Fauna of ixodid ticks of the world (Acari, Ixodidae)

Publication Type:Website
Year of Publication:2009
Authors:G. Vasilievic Kolonin
Abstract:

INTRODUCTION

More than twenty years ago, the author published for the first time a review of the world distribution of ixodid ticks, which contained data on distribution, hosts, biology, and pathogenic value of all ixodid tick species of the world fauna with range maps and principal literature on each species (G.V. Kolonin "World distribution of ixodid ticks", 1978, 1981, 1983, 1984). Since then, our knowledge of this important group of parasites has increased considerably. Besides numerous journal articles, the major monographs on the genus Rhipicephalus of the world (Walker et al., 2000), on the nomenclature of ixodid ticks (Camicas et al., 1998), on the ticks of Russia and adjacent countries (Filippova, 1997), on ticks of China (Teng and Jiang, 1991), on ticks of the Neotropical region (Guglielmone et al., 2003), and on the subgenus Ixodiopsis (Robbins and Keirans, 1992) have been published. There was also an opportunity to become acquainted with a most interesting and rare book on ixodid ticks of Vietnam (Phan, 1977).

In light of these new publications, it was necessary to revise existing information, to add new data, and to publish a new edition of the book. This publication as a whole has retained the structure of earlier editions. The list of references contains all the principal works published after the publication of the first review. The taxonomic structure of the family Ixodidae is presented in accordance with the views of J. Keirans (1992), J.-L. Camicas et al. (1998), and I.G. Horak et al. (2002), with the exception of the genera Aponomma and Boophilus, where traditional views have been retained. New species Rhipicephalus hoogstraali Kolonin sp. n. has been described. According to the available data, the total number of species of ixodid ticks of the world totals 665.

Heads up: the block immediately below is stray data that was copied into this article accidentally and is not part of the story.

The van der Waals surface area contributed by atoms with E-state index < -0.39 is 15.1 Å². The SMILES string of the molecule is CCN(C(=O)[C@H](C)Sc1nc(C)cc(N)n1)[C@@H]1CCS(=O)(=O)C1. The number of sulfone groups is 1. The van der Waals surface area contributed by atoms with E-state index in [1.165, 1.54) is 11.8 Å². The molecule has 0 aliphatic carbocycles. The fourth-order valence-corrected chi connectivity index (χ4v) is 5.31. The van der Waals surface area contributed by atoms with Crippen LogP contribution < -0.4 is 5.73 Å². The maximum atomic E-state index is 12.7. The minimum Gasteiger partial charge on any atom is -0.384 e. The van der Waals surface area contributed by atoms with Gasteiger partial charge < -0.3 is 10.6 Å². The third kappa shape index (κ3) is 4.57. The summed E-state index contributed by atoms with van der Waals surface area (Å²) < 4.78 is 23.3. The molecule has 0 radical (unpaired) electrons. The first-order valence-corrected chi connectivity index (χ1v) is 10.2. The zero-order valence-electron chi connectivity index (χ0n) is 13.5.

Our earlier work attempted to reveal the centers of species diversity for the ixodid ticks of the world (Kolonin and Andreev, 1992). Superimposing maps of species ranges, we found that all the genera, except Dermacentor, have distinct centers of species diversity. Yet most of the genera (Haemaphysalis, Amblyomma, Rhipicephalus, Hyalomma, and Aponomma) have only one main center of species diversity, and only Ixodes has several (no less than six) equally important centers of species diversity, which may correlate to the polyphyletic origin of this genus.

The recent maintenance of a database of the world fauna of ticks was largely due to the participation of the following colleagues: D.A. Apanaskevich (Russia), J.E. Keirans, R.G. Robbins, R.P. Eckerlin (USA), D.M. Barros-Battesti, A.Henriques, M.B. Labruna (Brazil), A.A. Guglielmone, P.M. Beldomenico (Argentina), D. Gonzales-Acuña (Chile), J.M. Venzal (Uruguay), C. Guzman Cornejo (Mexico), A. Estrada-Peña (Spain), E. Camus, J.-L. Camicas (France), T.N. Petney (Germany), I.G. Horak (South Africa), S.Rahbari (Iran), T.C. Phan (Vietnam), J.G. Liu, K.F. Teng, and Z.J. Jiang (China). I am deeply grateful to all of them, but particularly to Matthias Kiefer, who never refused to provide me with any prints I needed. Gratitude to the untimely deceased H. Hoogstraal and T. Santos-Dias is forever preserved in my memory.

My special thanks are due to O.V. Voltzit, who kindly agreed to prepare computer maps of tick distributions.

I also thank P.N. Petrov and C. S. Miller for correcting the English of the manuscript.

URL:http://web.archive.org/web/20100922170628/http://www.kolonin.org/3.html
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